The Emotion of Removal

Wednesday 9 June, 17.00 - 18.30 

the emotion of removal

Register for this event here.

Join freelance curator, Jon Sleigh, and a panel of engagement specialists to consider what happens to the space left behind at the Pitt Rivers Museum now that the human remains have been removed from public view. This will be an open conversation on space, access and opportunities when colonial narratives are removed and what could take their place. Jon will be joined by Angela Billings, Laura Van Broekhoven, Ashley Almeida and Liam Wiseman.

Supported by TORCH Oxford.

This webinar is part of the Pitt RIvers Museum Radical Hope series. All talks will be recorded and are available to view after the event on the Radical Hope page.


Liam Wiseman (he/him)

Liam Wiseman (he/him) is a Senior Relationship Manager for Arts Council England, working on funding innovative and unique cultural projects. Over the last few years, he has worked in a number of high-profile cultural organisations, such as Exeter Cathedral, Bristol Old Vic and Stonehenge World Heritage Site. He is a Fellow of the Royal Society of the Arts and was a participant in the 2019 Clore Emerging Leaders cohort. He has a particular interest in decolonising the museums sector, and is part of the Decolonisation Working Group with the Museums Association.

Ashley Almeida (he/him)

Ashley Almeida (he/him) is a museums and heritage professional with over a decade of experience from volunteering and working in the sector. He specialises in learning and has worked with a number of audiences to facilitate learning opportunities including schools, families and young people. Ashley is a member of Museum Detox and a huge advocate for greater inclusion and representation within museums. He has worked with a number of institutions including the National Trust, MOLA (Museum of London Archaeology) and currently at the British Museum focussing on youth engagement.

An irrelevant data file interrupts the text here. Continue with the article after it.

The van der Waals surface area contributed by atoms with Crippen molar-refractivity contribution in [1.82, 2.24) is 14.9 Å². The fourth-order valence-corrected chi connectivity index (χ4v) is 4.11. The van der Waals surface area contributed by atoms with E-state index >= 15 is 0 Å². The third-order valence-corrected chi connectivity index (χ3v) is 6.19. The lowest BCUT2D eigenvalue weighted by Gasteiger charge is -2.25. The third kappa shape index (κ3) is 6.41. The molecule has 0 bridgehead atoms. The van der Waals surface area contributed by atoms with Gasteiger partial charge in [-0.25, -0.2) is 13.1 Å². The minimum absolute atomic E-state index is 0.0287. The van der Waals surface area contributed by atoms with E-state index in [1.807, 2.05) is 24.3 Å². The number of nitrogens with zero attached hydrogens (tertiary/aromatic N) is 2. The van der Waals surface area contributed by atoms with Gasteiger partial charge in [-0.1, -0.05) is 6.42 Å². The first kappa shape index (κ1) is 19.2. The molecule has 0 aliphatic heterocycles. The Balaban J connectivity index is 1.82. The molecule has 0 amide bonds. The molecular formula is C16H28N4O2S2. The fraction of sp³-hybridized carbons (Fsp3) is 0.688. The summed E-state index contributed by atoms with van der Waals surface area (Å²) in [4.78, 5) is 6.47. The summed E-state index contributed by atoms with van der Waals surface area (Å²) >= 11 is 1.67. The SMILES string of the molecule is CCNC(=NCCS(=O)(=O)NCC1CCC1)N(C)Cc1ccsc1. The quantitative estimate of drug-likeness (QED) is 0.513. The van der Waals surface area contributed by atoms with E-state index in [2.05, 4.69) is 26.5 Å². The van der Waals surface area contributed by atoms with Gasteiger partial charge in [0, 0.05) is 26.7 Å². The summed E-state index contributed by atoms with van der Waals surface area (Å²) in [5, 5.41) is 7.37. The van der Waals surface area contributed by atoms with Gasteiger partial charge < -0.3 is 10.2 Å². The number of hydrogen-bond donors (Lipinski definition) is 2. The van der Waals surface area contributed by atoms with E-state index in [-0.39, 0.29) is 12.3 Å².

Jon Sleigh (he/him)

Jon Sleigh (he/him) is a Learning Officer, Learning Curator, and art history writer. He works nationally freelance as a specialist in engagement with a diverse portfolio of arts institutions, museums and heritage sites across the UK. Clients include the National Portrait Gallery, The National Gallery, The Government Art Collection (DCMS) The National Archives, Historic Royal Palaces, Art Fund, The V and A and the Arts Council Collection. Prior to this Jon worked for Birmingham Museums Trust / The Arts Collection in round one of the acclaimed ACE National Partners Program. He produces, delivers, and consults on collections engagement. Jon has built a national reputation for innovation, applied ethics and delivery of projects reflecting inclusive futures. He has a passion for challenging and underrepresented narratives in art – co-producing with communities to bringing their lived experience to artworks for advocacy.

Laura Van Broekhoven (she/her)

Laura Van Broekhoven is the Director of the Pitt Rivers Museum, Oxford. She holds a Professorial Fellowship at Linacre College, and is associated with the School of Anthropology and Museum Ethnography at Oxford. Previously she led the curatorial department of the National Museum of World Cultures (Amsterdam, Leiden and Berg en Dal) and was a lecturer in archaeology, museum studies and indigenous heritage at the Faculty of Archaeology at Leiden University. She currently serves on numerous advisory boards and panels. Laura's current research interests include repatriation, redress and pluriversality.  The work being developed at the Pitt Rivers Museum focuses on equity, co-production and reflexive inquiry. Her regional academic research has focused on collaborative collection research with Amazonian (Surinam and Brazil) indigenous peoples, Yokot’an (Maya) oral history, Mixtec indigenous market systems, and Nicaraguan indigenous resistance in colonial times.

Angela Billings (she/her)

Angela is currently studying for an MA in Arts Administration and Cultural Policy at Goldsmiths University, London. She recently undertook a research placement at Pitt Rivers Museum, Oxford which examined the public’s responses to the removal of human remains from open display in the summer of 2020.

She has spent over a decade working in the charitable sector raising funds from government bodies, trusts and foundations to support the delivery of cultural events. She previously worked as a senior manager in education.

Her academic interests are decolonisation, polarisation of language and redress.